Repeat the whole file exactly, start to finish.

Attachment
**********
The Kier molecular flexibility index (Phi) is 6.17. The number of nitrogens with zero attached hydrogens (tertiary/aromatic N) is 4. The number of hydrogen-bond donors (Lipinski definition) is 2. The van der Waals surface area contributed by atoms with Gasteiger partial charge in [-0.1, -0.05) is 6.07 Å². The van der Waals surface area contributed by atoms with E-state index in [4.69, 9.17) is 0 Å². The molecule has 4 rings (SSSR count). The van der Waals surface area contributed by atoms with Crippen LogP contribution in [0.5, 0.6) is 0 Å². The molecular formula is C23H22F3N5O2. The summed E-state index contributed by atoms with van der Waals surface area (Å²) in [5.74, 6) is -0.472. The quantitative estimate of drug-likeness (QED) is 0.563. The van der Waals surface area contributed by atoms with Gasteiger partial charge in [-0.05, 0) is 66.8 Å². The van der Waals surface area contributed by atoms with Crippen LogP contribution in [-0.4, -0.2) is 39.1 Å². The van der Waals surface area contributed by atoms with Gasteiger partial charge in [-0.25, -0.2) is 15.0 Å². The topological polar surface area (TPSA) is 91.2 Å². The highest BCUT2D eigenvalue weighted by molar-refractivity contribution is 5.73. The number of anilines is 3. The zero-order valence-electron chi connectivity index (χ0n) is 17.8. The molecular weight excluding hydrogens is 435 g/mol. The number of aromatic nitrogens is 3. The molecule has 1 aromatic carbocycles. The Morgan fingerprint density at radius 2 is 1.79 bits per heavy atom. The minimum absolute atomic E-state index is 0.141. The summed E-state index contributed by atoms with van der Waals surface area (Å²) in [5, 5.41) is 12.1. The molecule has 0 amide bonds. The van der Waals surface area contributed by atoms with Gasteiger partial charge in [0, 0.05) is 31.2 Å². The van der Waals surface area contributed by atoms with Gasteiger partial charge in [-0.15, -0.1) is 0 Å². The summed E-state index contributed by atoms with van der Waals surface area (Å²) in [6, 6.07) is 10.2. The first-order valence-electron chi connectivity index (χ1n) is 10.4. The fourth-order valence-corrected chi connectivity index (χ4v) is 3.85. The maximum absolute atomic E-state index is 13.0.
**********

The Kier molecular flexibility index (Phi) is 6.17. The number of nitrogens with zero attached hydrogens (tertiary/aromatic N) is 4. The number of hydrogen-bond donors (Lipinski definition) is 2. The van der Waals surface area contributed by atoms with Gasteiger partial charge in [-0.1, -0.05) is 6.07 Å². The van der Waals surface area contributed by atoms with E-state index in [4.69, 9.17) is 0 Å². The molecule has 4 rings (SSSR count). The van der Waals surface area contributed by atoms with Crippen LogP contribution in [0.5, 0.6) is 0 Å². The molecular formula is C23H22F3N5O2. The summed E-state index contributed by atoms with van der Waals surface area (Å²) in [5.74, 6) is -0.472. The quantitative estimate of drug-likeness (QED) is 0.563. The van der Waals surface area contributed by atoms with Gasteiger partial charge in [-0.05, 0) is 66.8 Å². The van der Waals surface area contributed by atoms with Crippen LogP contribution in [-0.4, -0.2) is 39.1 Å². The van der Waals surface area contributed by atoms with Gasteiger partial charge in [-0.25, -0.2) is 15.0 Å². The topological polar surface area (TPSA) is 91.2 Å². The highest BCUT2D eigenvalue weighted by molar-refractivity contribution is 5.73. The number of anilines is 3. The zero-order valence-electron chi connectivity index (χ0n) is 17.8. The molecular weight excluding hydrogens is 435 g/mol. The number of aromatic nitrogens is 3. The molecule has 1 aromatic carbocycles. The Morgan fingerprint density at radius 2 is 1.79 bits per heavy atom. The minimum absolute atomic E-state index is 0.141. The summed E-state index contributed by atoms with van der Waals surface area (Å²) in [5, 5.41) is 12.1. The molecule has 0 amide bonds. The van der Waals surface area contributed by atoms with Gasteiger partial charge in [0, 0.05) is 31.2 Å². The van der Waals surface area contributed by atoms with Gasteiger partial charge in [-0.15, -0.1) is 0 Å². The summed E-state index contributed by atoms with van der Waals surface area (Å²) in [6, 6.07) is 10.2. The first-order valence-electron chi connectivity index (χ1n) is 10.4. The fourth-order valence-corrected chi connectivity index (χ4v) is 3.85. The maximum absolute atomic E-state index is 13.0.